Sunday, January 3, 2010 | Categories: Episodes
John Maynard Keynes: Man of the Year 2009
If there was a story that dominated 2009 it was the one that began arguably much earlier. In October of 2008 the world economy imploded. A series of bad decisions, everything from the price of housing in the United States to the arcane mathematical science of risk calculation combined to create a financial meltdown and the world's biggest economic downturn since the great depression of the 1930s.
As the world struggled to both understand what had gone so dramatically wrong and simultaneously figure a way out of the mess, the ideas of one man cried out to be attended to once again.
If someone can be said to be responsible for pulling the world economic system out of the cataclysm that we now call the dirty 30s as well as setting the ground for decades of global prosperity it was John Maynard Keynes. The British aesthete and defender of the bourgeoisie was a world acclaimed student of economics, patron of the arts, successful investor and peripatetic thinker. For nearly four decades his thoughts, theories and observations on the way the world worked shocked, stimulated and provoked bankers, politicians and philosophers of all stripes.
But by the late 1970s John Maynard Keynes had gone out of fashion and the structure and functioning of the world economy had set on a new path, one rooted in the ideas of Milton Friedman and his cohorts at the University of Chicago and championed by political giants such as Ronald Regan and Margaret Thatcher.
But the collapse of 2008 put paid to the revolution of the 1980s and the struggle for new thinking was underway. Once again, the thinker who had denounced the love of money and famously quipped, "In the long run we are all dead" was enjoying a resurgence in popularity.
The Sunday Edition's "Person of the Year"
It is never easy picking a person of the year. But when the election of the first Black President of the United States had become yesterday's news and the struggle over climate change boils down to a question of economic wherewithal, and anger at bankers and financiers is unabated while unemployment remains high and worries about just how healthy the economy really is threatens to be the question going into 2010, The Sunday Edition concluded there was only one real choice.
And our decision that John Maynard Keynes was the man of the year for 2009 is one Robert Skidelsky might well agree with. Lord Skidelsky is an award winning economic historian and biographer. His magisterial 3-volume biography of John Maynard Keynes was feted world wide, including winning the Lionel Gelber prize. His latest book is Keynes: The Return of the Master. For the show, Robert Skidelsky was in our New York Studios.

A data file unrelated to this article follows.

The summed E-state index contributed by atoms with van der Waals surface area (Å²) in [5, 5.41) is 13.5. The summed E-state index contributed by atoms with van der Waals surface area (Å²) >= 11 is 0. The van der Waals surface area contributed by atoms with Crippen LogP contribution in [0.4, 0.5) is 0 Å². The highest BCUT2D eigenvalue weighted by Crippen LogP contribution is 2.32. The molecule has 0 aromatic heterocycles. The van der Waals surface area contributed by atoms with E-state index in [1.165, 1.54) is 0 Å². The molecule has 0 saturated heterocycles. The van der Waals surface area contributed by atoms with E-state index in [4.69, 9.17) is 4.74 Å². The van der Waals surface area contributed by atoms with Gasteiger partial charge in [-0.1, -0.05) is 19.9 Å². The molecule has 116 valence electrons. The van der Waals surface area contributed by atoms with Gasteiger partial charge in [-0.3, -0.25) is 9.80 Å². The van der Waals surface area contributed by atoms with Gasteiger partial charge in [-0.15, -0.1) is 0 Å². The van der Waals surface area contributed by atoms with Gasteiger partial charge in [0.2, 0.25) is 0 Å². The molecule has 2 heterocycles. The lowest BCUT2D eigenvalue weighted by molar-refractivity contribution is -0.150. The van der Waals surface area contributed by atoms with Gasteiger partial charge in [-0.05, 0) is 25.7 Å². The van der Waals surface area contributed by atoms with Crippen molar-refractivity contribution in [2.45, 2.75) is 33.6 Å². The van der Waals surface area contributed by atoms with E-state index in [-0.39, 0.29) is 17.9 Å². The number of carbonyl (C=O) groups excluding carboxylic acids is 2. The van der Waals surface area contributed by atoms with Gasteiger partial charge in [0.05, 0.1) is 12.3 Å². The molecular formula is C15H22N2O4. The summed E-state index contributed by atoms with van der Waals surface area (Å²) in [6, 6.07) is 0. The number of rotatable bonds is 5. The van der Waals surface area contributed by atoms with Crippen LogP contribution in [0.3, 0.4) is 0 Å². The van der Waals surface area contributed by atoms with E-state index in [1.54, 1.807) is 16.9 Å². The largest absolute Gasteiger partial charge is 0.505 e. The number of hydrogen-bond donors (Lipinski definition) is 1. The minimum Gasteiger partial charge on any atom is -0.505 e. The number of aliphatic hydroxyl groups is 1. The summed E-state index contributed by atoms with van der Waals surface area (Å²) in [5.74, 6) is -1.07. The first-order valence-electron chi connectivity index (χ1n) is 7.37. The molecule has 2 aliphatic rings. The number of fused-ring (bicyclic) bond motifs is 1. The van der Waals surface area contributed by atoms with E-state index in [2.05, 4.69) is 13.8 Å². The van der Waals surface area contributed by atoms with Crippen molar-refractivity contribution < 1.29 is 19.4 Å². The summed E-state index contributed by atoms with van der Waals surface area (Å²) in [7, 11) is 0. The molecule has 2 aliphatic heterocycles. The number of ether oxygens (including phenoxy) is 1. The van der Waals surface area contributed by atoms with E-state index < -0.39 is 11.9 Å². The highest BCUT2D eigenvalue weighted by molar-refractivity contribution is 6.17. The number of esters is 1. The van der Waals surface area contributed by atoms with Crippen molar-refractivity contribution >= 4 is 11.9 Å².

Song: Slouching Towards Bethlehem
Artist: Joni Mitchell
Album: The Beginning Of Survival
Song: Groove Yard
Artist: Jazz Quintet
Album: East West
Listen to Hour One:
Song: Adventures Of Robin Hood
Artist: Carl Sigman
Album: 1956: A Time to Remember, 20 Original Chart Hits
Robin Hood, the Original Renaissance Man
The Oxford Dictionary of National Biography contains over 57 thousand biographies of notable figures from British history. Somewhere midway through the his, you will find this entry: Hood, Robin, legendary outlaw hero.
Not bad for someone who quite possibly never existed. And who, as it turns out, is not even terribly British anymore.
Robin Hood has been around for more than 700 years. And he's always been a man of his time. Most of us think of him as the swashbuckling knave swinging through the trees of Sherwood Forest with his Merry Men, stealing from the rich, giving to the poor. Though apparently it's just as likely he just stole from the rich and kept the money. Depending on who you talk to, he's Jesus, Buddha, Santa Claus, Jesse James, or most recently, Barack Obama. Robin Hood is the original renaissance man.
And once Hollywood got its hands on him, all bets were off. Everyone from Erroll Flynn to Mel Brooks to Bugs Bunny have had their way with him. there is yet another Robin Hood movie due out next year. And there is even an International Association for Robin Hood Studies. Robin Hood is a popular now as he has ever been.
This comes as no surprise to Stephen Knight. He is distinguished research professor in English literature at the University of Wales and the author of Robin Hood: A Mythic Biography. He joined Michael from Cardiff for the show.
Song: Robin Hood
Artist: Keely Smith
Album: Swing, Swing, Swing
Robin Hood, The Legend Continues -- An Interview with Risa Shuman
And no tribute to Robin Hood would be complete without an appearance by our own Maid Marian of the Movies, Risa Shuman.
Song: Adventures of Robin Hood
Artist: Erich Wolfgang Korngold
Album: Warner Brothers - 75 Years of Film Music Soundtrack
Listen to Hour Two:
Weaving Together the Tale of E.B. White
We dedicated the full third hour to profile another of Michael Enright's heroes... but this one's real---the writer and essayist E.B. White.
He wrote some of the most beguiling children's books ever, including Charlotte's Web and Stuart Little.
White was a mainstay of The New Yorker magazine almost from its first issue in 1925. He was a master of the essay and of letter writing. He lived in an age when people wrote letters, not e-mails, and they are a joy to read.
His grandaughter Martha White has revised his letters and the result is an engrossing history of much of 20th Century America as seen by one of its most astute observers.
Listen to Hour Three: